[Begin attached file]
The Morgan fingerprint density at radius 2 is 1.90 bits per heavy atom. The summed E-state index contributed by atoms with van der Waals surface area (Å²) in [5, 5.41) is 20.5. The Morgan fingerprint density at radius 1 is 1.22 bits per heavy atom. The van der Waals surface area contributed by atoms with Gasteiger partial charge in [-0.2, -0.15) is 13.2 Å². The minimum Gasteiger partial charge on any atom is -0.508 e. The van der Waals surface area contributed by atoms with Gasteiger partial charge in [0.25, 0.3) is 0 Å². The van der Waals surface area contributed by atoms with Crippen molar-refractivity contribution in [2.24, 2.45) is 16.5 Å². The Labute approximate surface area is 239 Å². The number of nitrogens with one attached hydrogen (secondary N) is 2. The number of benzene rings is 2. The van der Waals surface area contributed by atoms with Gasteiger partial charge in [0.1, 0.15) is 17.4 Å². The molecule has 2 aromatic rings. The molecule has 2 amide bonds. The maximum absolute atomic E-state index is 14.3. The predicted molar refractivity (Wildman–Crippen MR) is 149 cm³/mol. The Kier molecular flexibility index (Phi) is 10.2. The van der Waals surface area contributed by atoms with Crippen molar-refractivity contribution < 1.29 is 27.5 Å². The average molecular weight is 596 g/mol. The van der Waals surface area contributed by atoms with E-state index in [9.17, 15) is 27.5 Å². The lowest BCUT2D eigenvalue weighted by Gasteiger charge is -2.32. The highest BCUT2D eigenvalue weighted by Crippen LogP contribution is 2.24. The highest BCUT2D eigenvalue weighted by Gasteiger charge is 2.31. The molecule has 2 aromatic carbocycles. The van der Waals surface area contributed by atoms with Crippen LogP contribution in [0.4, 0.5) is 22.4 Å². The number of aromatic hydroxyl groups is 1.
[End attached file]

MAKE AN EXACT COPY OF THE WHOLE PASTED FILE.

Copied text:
The Morgan fingerprint density at radius 2 is 1.90 bits per heavy atom. The summed E-state index contributed by atoms with van der Waals surface area (Å²) in [5, 5.41) is 20.5. The Morgan fingerprint density at radius 1 is 1.22 bits per heavy atom. The van der Waals surface area contributed by atoms with Gasteiger partial charge in [-0.2, -0.15) is 13.2 Å². The minimum Gasteiger partial charge on any atom is -0.508 e. The van der Waals surface area contributed by atoms with Gasteiger partial charge in [0.25, 0.3) is 0 Å². The van der Waals surface area contributed by atoms with Crippen molar-refractivity contribution in [2.24, 2.45) is 16.5 Å². The Labute approximate surface area is 239 Å². The number of nitrogens with one attached hydrogen (secondary N) is 2. The number of benzene rings is 2. The van der Waals surface area contributed by atoms with Gasteiger partial charge in [0.1, 0.15) is 17.4 Å². The molecule has 2 aromatic rings. The molecule has 2 amide bonds. The maximum absolute atomic E-state index is 14.3. The predicted molar refractivity (Wildman–Crippen MR) is 149 cm³/mol. The Kier molecular flexibility index (Phi) is 10.2. The van der Waals surface area contributed by atoms with Crippen molar-refractivity contribution < 1.29 is 27.5 Å². The average molecular weight is 596 g/mol. The van der Waals surface area contributed by atoms with E-state index in [9.17, 15) is 27.5 Å². The lowest BCUT2D eigenvalue weighted by Gasteiger charge is -2.32. The highest BCUT2D eigenvalue weighted by Crippen LogP contribution is 2.24. The highest BCUT2D eigenvalue weighted by Gasteiger charge is 2.31. The molecule has 2 aromatic carbocycles. The van der Waals surface area contributed by atoms with Crippen LogP contribution in [0.4, 0.5) is 22.4 Å². The number of aromatic hydroxyl groups is 1.